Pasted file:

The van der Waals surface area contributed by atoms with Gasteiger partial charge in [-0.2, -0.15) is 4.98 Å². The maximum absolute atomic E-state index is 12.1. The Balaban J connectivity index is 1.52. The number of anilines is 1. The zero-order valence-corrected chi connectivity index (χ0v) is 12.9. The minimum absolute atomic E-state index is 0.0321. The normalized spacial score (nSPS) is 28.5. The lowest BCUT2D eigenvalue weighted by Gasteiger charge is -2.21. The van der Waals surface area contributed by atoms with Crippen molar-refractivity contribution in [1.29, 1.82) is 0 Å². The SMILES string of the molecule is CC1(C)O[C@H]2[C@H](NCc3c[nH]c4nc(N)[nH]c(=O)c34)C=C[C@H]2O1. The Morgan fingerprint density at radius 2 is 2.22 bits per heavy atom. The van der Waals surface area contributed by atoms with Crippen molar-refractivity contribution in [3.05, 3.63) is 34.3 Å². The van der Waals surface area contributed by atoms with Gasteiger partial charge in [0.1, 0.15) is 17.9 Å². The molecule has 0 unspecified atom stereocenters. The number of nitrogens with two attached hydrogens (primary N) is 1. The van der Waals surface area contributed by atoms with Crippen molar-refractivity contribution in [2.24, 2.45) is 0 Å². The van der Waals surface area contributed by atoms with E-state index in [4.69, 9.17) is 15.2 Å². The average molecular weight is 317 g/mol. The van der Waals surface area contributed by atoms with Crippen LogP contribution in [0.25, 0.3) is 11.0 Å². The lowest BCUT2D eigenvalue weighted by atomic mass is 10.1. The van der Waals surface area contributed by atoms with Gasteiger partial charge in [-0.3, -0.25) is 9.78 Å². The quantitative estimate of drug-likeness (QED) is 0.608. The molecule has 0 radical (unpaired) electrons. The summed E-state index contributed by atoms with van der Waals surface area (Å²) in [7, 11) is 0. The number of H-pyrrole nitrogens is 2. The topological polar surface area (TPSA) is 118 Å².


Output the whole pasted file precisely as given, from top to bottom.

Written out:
The van der Waals surface area contributed by atoms with Gasteiger partial charge in [-0.2, -0.15) is 4.98 Å². The maximum absolute atomic E-state index is 12.1. The Balaban J connectivity index is 1.52. The number of anilines is 1. The zero-order valence-corrected chi connectivity index (χ0v) is 12.9. The minimum absolute atomic E-state index is 0.0321. The normalized spacial score (nSPS) is 28.5. The lowest BCUT2D eigenvalue weighted by Gasteiger charge is -2.21. The van der Waals surface area contributed by atoms with Crippen molar-refractivity contribution in [1.29, 1.82) is 0 Å². The SMILES string of the molecule is CC1(C)O[C@H]2[C@H](NCc3c[nH]c4nc(N)[nH]c(=O)c34)C=C[C@H]2O1. The Morgan fingerprint density at radius 2 is 2.22 bits per heavy atom. The van der Waals surface area contributed by atoms with Crippen molar-refractivity contribution in [3.05, 3.63) is 34.3 Å². The van der Waals surface area contributed by atoms with Gasteiger partial charge in [0.1, 0.15) is 17.9 Å². The molecule has 0 unspecified atom stereocenters. The number of nitrogens with two attached hydrogens (primary N) is 1. The van der Waals surface area contributed by atoms with Crippen molar-refractivity contribution in [2.24, 2.45) is 0 Å². The van der Waals surface area contributed by atoms with E-state index in [4.69, 9.17) is 15.2 Å². The average molecular weight is 317 g/mol. The van der Waals surface area contributed by atoms with Crippen LogP contribution in [0.25, 0.3) is 11.0 Å². The lowest BCUT2D eigenvalue weighted by atomic mass is 10.1. The van der Waals surface area contributed by atoms with Gasteiger partial charge in [-0.3, -0.25) is 9.78 Å². The quantitative estimate of drug-likeness (QED) is 0.608. The molecule has 0 radical (unpaired) electrons. The summed E-state index contributed by atoms with van der Waals surface area (Å²) in [7, 11) is 0. The number of H-pyrrole nitrogens is 2. The topological polar surface area (TPSA) is 118 Å².